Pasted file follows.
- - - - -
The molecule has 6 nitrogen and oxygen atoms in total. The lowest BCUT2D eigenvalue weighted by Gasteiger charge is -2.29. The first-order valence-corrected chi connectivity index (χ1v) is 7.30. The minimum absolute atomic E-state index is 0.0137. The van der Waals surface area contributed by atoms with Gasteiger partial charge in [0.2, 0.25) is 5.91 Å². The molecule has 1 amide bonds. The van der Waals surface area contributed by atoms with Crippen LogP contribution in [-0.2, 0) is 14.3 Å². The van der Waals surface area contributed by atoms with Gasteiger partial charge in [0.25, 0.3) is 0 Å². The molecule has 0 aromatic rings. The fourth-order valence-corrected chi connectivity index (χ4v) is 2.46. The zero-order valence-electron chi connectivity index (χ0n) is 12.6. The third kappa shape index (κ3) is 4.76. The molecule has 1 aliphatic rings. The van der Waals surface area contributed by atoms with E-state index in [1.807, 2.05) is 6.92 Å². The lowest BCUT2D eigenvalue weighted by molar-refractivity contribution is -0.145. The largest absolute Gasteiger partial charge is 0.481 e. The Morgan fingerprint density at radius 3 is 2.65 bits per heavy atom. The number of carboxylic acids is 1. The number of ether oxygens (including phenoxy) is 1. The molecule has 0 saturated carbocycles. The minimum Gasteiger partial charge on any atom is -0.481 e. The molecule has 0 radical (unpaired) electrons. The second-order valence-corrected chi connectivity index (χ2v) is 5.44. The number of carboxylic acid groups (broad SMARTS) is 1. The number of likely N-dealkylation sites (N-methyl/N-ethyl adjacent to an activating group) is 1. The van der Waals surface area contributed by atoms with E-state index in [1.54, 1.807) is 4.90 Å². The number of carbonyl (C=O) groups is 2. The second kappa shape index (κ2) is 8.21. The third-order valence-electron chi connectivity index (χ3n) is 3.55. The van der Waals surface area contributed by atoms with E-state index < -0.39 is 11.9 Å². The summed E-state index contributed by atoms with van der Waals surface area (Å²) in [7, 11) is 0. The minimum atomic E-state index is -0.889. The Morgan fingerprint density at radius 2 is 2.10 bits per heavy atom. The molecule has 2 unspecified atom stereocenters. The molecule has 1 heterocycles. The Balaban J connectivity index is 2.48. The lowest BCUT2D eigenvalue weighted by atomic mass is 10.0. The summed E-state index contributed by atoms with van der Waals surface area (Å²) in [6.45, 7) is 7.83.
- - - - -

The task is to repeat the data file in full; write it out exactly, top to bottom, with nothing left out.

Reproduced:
The molecule has 6 nitrogen and oxygen atoms in total. The lowest BCUT2D eigenvalue weighted by Gasteiger charge is -2.29. The first-order valence-corrected chi connectivity index (χ1v) is 7.30. The minimum absolute atomic E-state index is 0.0137. The van der Waals surface area contributed by atoms with Gasteiger partial charge in [0.2, 0.25) is 5.91 Å². The molecule has 1 amide bonds. The van der Waals surface area contributed by atoms with Crippen LogP contribution in [-0.2, 0) is 14.3 Å². The van der Waals surface area contributed by atoms with Gasteiger partial charge in [0.25, 0.3) is 0 Å². The molecule has 0 aromatic rings. The fourth-order valence-corrected chi connectivity index (χ4v) is 2.46. The zero-order valence-electron chi connectivity index (χ0n) is 12.6. The third kappa shape index (κ3) is 4.76. The molecule has 1 aliphatic rings. The van der Waals surface area contributed by atoms with E-state index in [1.807, 2.05) is 6.92 Å². The lowest BCUT2D eigenvalue weighted by molar-refractivity contribution is -0.145. The largest absolute Gasteiger partial charge is 0.481 e. The Morgan fingerprint density at radius 3 is 2.65 bits per heavy atom. The number of carboxylic acids is 1. The number of ether oxygens (including phenoxy) is 1. The molecule has 0 saturated carbocycles. The minimum Gasteiger partial charge on any atom is -0.481 e. The molecule has 0 radical (unpaired) electrons. The second-order valence-corrected chi connectivity index (χ2v) is 5.44. The number of carboxylic acid groups (broad SMARTS) is 1. The number of likely N-dealkylation sites (N-methyl/N-ethyl adjacent to an activating group) is 1. The van der Waals surface area contributed by atoms with E-state index in [1.54, 1.807) is 4.90 Å². The number of carbonyl (C=O) groups is 2. The second kappa shape index (κ2) is 8.21. The third-order valence-electron chi connectivity index (χ3n) is 3.55. The van der Waals surface area contributed by atoms with E-state index < -0.39 is 11.9 Å². The summed E-state index contributed by atoms with van der Waals surface area (Å²) in [7, 11) is 0. The minimum atomic E-state index is -0.889. The Morgan fingerprint density at radius 2 is 2.10 bits per heavy atom. The molecule has 2 unspecified atom stereocenters. The molecule has 1 heterocycles. The Balaban J connectivity index is 2.48. The lowest BCUT2D eigenvalue weighted by atomic mass is 10.0. The summed E-state index contributed by atoms with van der Waals surface area (Å²) in [6.45, 7) is 7.83.